If you have ever been to a Korean restaurant, you probably had a side dish made from these soybean sprouts (콩나물 Kongnamul). They are also great in soups and stews and Koreans swear that Kongnamul Gook(soup) will cure the common cold. Nutritionally, soybean sprouts contain tons of vitamin C and are also a good source of vitamin Bs, thiamine and folate. The head (the bean part) contains a lot of protein and the root part provides fiber.
Another way to eat these healthy and tasty sprouts is in a complete meal with rice (Kongnamul Bap). This is one of those dishes that was part of almost every Korean home when I was growing up. And I have to say.. as a kid, for me, it wasn’t as exciting to me as kalbi or pork belly. Maybe I just took it for granted since we had it quite often..But, after I started living in the US, it became one of those dishes that I really started to miss. I guess you can say it is my Korean comfort food.
There were some concerns a few years ago in Korea about soybean sprouts that were grown using pesticides and other chemicals. The ones you buy in the US are probably fine but just in case, be suspicious if the white part below the bean is very chunky and looks especially long – like as if it was on steroids compared to other brands. If you can, buy ones that are organic or grown naturally which usually look thinner and smaller.
Prep time: 15 min. Cooking time: 40 min. Servings: 4
- 3 cups* short grain rice *The cup here is a measuring cup that comes with rice cookers which is meant only to work with the water level measurements given inside the rice cooker. Note that 1 rice measuring cup is actually equivalent to 3/4 C in standard volume measurements.
- 3 cups* of water
- 14 oz soybean sprouts
- 1 tsp salt
- 1/3 lb seasoned, cooked ground beef (or thinly sliced beef strips)
- seasoning for beef -
- 2 tsp soy sauce (Kikkoman)
- 1 tsp sugar
- 2 tsp rice cooking wine
- 1 tsp sesame oil
- 1 tsp minced garlic
- 1/8 tsp garlic powder (optional)
- 1/8 tsp ground black pepper
- sauce for rice (양념장 yangnyum jang)
- 3 T soy sauce
- 2 T chopped green onions
- 2 tsp ~ 1 T red chili powder (to taste)
- 1 tsp chopped garlic
- 2 tsp sugar
- dash of black pepper
- 1 T sesame oil
- 1 T sesame seeds
- 1 tsp chopped fresh green chili (optional)
1. Prepare the ground beef by mixing in all the seasonings and then stir frying the beef on medium heat until fully cooked.
2. Wash and clean the soybean sprouts. It is customary to clean the sprouts by trimming the root ends of each sprout individually but I usually skip this step because it takes time and since it really doesn’t affect the taste at all. Just pick out any sprouts that are mushy or brownish looking and where the heads have turned black or have black spots on them. A bag of good quality fresh bean sprouts should have very little sprouts that need to be picked out.
3. Wash the rice. Mix the water and salt and pour over the rice.
4. Spread the cleaned sprouts and the cooked ground beef on top of the rice.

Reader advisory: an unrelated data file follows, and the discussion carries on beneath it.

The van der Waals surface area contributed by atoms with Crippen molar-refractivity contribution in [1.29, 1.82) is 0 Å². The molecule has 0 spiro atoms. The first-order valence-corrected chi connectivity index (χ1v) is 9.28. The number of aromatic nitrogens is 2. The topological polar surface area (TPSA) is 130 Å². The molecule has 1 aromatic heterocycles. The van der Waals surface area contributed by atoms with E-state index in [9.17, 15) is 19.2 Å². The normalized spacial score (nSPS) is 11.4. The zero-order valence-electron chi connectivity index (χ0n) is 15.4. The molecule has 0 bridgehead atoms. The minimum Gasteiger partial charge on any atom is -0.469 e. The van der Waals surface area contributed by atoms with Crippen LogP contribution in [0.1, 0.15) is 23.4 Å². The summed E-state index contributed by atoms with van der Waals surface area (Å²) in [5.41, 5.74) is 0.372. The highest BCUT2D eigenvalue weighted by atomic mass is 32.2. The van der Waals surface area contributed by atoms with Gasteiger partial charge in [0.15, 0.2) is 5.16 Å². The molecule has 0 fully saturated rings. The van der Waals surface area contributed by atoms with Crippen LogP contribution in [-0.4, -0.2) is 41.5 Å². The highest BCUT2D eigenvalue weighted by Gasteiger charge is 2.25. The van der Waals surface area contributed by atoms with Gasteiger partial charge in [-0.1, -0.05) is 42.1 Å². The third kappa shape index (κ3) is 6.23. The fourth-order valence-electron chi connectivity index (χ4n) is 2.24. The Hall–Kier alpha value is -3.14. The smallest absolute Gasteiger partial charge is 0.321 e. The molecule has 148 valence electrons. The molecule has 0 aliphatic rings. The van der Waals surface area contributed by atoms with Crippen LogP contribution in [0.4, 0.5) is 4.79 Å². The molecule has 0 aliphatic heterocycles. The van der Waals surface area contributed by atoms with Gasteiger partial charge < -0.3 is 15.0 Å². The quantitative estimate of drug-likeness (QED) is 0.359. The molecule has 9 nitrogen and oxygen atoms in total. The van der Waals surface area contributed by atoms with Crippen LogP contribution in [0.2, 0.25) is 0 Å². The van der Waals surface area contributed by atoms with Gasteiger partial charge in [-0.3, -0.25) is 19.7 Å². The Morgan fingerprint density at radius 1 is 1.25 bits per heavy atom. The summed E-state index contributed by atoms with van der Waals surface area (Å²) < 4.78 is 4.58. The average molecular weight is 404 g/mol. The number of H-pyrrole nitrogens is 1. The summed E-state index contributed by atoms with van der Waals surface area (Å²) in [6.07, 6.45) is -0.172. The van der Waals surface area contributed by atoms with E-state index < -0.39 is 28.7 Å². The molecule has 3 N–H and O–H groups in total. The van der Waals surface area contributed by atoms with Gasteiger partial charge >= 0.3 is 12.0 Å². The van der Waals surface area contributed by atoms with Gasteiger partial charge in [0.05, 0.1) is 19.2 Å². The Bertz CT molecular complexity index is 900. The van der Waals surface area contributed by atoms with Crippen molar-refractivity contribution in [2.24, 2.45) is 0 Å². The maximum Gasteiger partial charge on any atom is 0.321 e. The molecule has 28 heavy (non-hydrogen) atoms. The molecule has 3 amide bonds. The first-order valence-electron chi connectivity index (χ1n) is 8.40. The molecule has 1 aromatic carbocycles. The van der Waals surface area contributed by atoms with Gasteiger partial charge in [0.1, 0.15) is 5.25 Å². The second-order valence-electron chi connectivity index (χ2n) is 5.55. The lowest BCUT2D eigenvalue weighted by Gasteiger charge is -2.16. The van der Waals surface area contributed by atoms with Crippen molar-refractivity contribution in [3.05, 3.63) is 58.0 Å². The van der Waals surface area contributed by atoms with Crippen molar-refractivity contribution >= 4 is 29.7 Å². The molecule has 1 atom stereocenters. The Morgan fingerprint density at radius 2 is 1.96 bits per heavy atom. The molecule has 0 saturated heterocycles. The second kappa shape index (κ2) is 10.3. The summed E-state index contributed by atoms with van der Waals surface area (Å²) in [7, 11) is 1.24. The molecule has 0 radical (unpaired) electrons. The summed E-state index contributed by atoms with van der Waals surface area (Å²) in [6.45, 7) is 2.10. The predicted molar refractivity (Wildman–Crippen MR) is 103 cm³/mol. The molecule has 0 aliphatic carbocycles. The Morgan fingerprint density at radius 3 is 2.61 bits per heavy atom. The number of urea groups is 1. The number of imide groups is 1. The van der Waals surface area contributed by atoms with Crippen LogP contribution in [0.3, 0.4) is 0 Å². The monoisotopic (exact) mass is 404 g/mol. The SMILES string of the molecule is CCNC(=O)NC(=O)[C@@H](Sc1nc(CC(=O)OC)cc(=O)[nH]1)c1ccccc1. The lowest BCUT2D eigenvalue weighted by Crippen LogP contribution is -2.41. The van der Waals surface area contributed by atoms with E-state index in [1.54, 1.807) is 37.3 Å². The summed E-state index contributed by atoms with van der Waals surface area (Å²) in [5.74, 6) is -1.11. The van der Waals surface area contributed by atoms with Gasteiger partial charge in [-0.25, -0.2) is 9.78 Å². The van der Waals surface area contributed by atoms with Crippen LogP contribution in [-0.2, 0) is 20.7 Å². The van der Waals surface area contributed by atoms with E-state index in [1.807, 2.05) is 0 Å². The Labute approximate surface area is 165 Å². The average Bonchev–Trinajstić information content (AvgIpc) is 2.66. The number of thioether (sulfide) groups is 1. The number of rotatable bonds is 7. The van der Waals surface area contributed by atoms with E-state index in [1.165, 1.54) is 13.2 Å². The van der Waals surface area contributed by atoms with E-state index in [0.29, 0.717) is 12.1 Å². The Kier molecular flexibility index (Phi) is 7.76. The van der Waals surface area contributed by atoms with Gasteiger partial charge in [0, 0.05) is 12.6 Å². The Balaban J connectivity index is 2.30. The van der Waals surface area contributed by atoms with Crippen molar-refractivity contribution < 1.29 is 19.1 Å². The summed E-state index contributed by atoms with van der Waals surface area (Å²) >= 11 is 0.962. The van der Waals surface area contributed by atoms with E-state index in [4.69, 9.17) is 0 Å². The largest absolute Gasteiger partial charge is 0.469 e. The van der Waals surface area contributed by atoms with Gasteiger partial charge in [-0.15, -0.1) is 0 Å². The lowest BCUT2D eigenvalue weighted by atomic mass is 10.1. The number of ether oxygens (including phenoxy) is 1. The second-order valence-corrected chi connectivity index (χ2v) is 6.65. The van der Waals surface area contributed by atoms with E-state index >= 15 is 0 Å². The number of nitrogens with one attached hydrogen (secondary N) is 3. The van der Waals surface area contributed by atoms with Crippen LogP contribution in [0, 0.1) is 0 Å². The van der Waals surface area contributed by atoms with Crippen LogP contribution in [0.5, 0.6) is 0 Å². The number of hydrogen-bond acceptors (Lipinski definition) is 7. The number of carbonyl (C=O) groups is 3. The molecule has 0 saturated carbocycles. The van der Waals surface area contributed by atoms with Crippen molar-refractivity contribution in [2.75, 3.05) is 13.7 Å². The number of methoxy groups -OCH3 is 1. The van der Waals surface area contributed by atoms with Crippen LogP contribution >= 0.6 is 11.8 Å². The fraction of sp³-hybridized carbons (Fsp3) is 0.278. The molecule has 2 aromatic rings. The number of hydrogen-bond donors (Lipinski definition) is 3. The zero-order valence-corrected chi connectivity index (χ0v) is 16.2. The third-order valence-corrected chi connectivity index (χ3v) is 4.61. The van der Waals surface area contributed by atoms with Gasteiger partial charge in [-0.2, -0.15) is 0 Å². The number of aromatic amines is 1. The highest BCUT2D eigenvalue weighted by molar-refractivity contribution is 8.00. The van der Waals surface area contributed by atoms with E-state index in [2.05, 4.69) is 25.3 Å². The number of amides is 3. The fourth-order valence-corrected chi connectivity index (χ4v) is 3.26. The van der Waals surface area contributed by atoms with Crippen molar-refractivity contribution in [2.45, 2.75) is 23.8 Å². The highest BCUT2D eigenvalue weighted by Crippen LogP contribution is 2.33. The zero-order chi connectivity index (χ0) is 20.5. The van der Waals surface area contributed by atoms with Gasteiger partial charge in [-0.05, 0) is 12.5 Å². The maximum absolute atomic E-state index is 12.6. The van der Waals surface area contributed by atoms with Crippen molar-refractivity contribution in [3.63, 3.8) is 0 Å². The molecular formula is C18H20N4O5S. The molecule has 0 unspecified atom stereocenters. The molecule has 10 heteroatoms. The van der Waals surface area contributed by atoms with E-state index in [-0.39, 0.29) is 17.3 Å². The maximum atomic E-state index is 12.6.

If you don’t have a rice cooker, you can also cook as you normally would cooking rice in a pot. When cooking in a regular pot, it is probably best to put the sprouts and the beef first into the pot and add the rice on top (Read my variations below). Don’t open the lid until the bean sprouts are fully cooked (or rice is fully cooked) otherwise the sprouts can come out smelly and tasting fishy. How do you know if they are fully cooked? When you cook rice in a pot, you bring it to a boil and then lower the heat to low and let it simmer for 15 minutes until all the liquid is gone (the sound will change from a bubbling sound to a low hissing sound) while keeping the lid on. Turn off the heat and let it sit for another 2 minutes or so before you open the lid.
5. While the rice is cooking you can make the yangnyum jang. Remember that this sauce is quite strong and salty, so little goes a long way. An option is to dilute it by adding water (1 T water).
5. When it is all cooked, mix the rice gently to evenly distribute the beef and sprouts throughout the rice. Now serve the rice with the sauce on the side so that people can adjust the amount to their taste. My husband always ends up adding too much sauce and makes his rice too salty! Please start by adding about 1- 2 tsp to a bowl of rice and add more if you need it. Enjoy it with some kimchi on the side!
- Traditionally, kongnamul bap was made in a huge iron pot over a wood burning stove. And the sprouts were spread at the bottom of the pot first before the rice was added. There were two reasons for this: one is that there is no chance of the sprouts getting a fishy smell this way since it was buried under the rice; two is that the sprouts will lose less moisture. However, in recent times with the use of the electric rice cooker, the moisture and the taste gets pretty much sealed as it cooks. And the sprouts tend to get a little burnt at the bottom which some people don’t like. But for me, I like having the sprouts on top because it leaves them more crunchy.
- There are recipes that add shitake or oyster mushrooms and julienned carrots. I don’t think it can hurt but it’s definitely not a traditional recipe. I personally don’t like adding random ingredients to recipes just for color or texture so please try this authentic recipe first before you go and add other stuff.
- Sometimes, the sprouts and the beef are cooked separately and served on top of the rice instead of cooking together. This produces a bibimbap kind of texture where the vegetables are still quite crunchy and the rice is also less mushy. Texture wise, I like this recipe but it does not have the full kongnamul flavor infused into the rice so it’s not as authentic tasting.
- You can use ground pork instead of beef or mix half and half.